Clinical and Pathology Findings
We investigated 1,161 cases of sCJD in which no dura mater grafting or other iatrogenic causes were proven. We also investigated 3 patients with unclassified CJD and compared them to patients with and without history of neurosurgery. Among the 1,164 patients, 36 had a history of neurosurgery, but we excluded 9 because they underwent neurosurgeries <1 year before or after the onset of CJD. Our study included 27 patients with history of neurosurgery and 1,128 without history of neurosurgery.
We used the Student t test to compare patients with and without history of neurosurgery, age at onset of CJD, and duration between the onset of CJD and the appearance of akinetic mutism or death. We used the Fisher exact test to analyze sex distribution, negative rate of PSWCs on EEG, and positive rates of 14-3-3 protein and total tau protein (cutoff 1,200 pg/mL) in CSF. We used the χ2 test to analyze distribution of M and V polymorphisms. We considered p<0.05 statistically significant. We performed statistical analyses by using SPSS Statistics 22 (IBM, https://www.ibm.com).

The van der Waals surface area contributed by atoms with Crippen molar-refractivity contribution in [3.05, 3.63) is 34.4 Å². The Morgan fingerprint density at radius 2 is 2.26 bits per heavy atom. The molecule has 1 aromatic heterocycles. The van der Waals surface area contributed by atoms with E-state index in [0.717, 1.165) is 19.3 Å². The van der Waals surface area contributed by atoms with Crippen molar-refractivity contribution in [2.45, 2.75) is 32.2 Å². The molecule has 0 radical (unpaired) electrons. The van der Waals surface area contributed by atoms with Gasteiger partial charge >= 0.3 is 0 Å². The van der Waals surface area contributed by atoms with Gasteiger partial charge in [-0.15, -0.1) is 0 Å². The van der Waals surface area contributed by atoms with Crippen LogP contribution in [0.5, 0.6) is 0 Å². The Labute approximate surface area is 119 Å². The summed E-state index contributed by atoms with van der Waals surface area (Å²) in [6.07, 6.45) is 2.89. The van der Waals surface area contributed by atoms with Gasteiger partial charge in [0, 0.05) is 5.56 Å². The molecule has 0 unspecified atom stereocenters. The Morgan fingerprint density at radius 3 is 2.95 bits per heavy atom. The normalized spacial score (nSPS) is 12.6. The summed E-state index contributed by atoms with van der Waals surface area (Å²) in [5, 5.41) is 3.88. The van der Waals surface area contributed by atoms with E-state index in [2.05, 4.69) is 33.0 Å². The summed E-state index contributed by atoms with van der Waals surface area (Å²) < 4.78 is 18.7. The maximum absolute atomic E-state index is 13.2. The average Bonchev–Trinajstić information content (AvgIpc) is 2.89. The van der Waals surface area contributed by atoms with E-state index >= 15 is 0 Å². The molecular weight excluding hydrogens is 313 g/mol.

We evaluated clinical features of the patients with and without history of neurosurgery (Table 1). Among the 27 patients with a history of neurosurgery, 5 (18.5%) had no PSWCs on EEG, but only 64/1,121 (5.7%) patients without history of neurosurgery demonstrated absence of PSWCs on EEG. However, we did not identify statistically significant differences for age at onset of CJD, sex, distribution of polymorphisms, disease duration, or positive rate of 14-3-3 protein or total tau protein in CSF.
Among the 27 sCJD patients with history of neurosurgery, 5 (18.5%) had atypical CJD features, including no PSWCs on EEG during their illnesses (Table 2). Among the 5 patients with atypical sCJD, the median age (+ SD) at CJD onset was 65.4 (+ 9.6) years (range 49–75 years); 4 were women and 1 was a man. Neurosurgery occurred during 1977–1993. The average time between neurosurgery and onset of CJD was 18.0 (+ 8.8) years (9–30 years), and the average time between onset of CJD and the appearance of the akinetic mutism or death was 17.0 (+ 7.7) months (6–28 months). Among the 5 patients with atypical sCJD, 2 patients were unclassified because we had no or insufficient information on dura mater graft during neurosurgery. The other 3 patients were determined to have sCJD without a history of dura mater–related neurosurgery. None of the 5 patients with atypical CJD had PRNP mutation, but all had 129MM.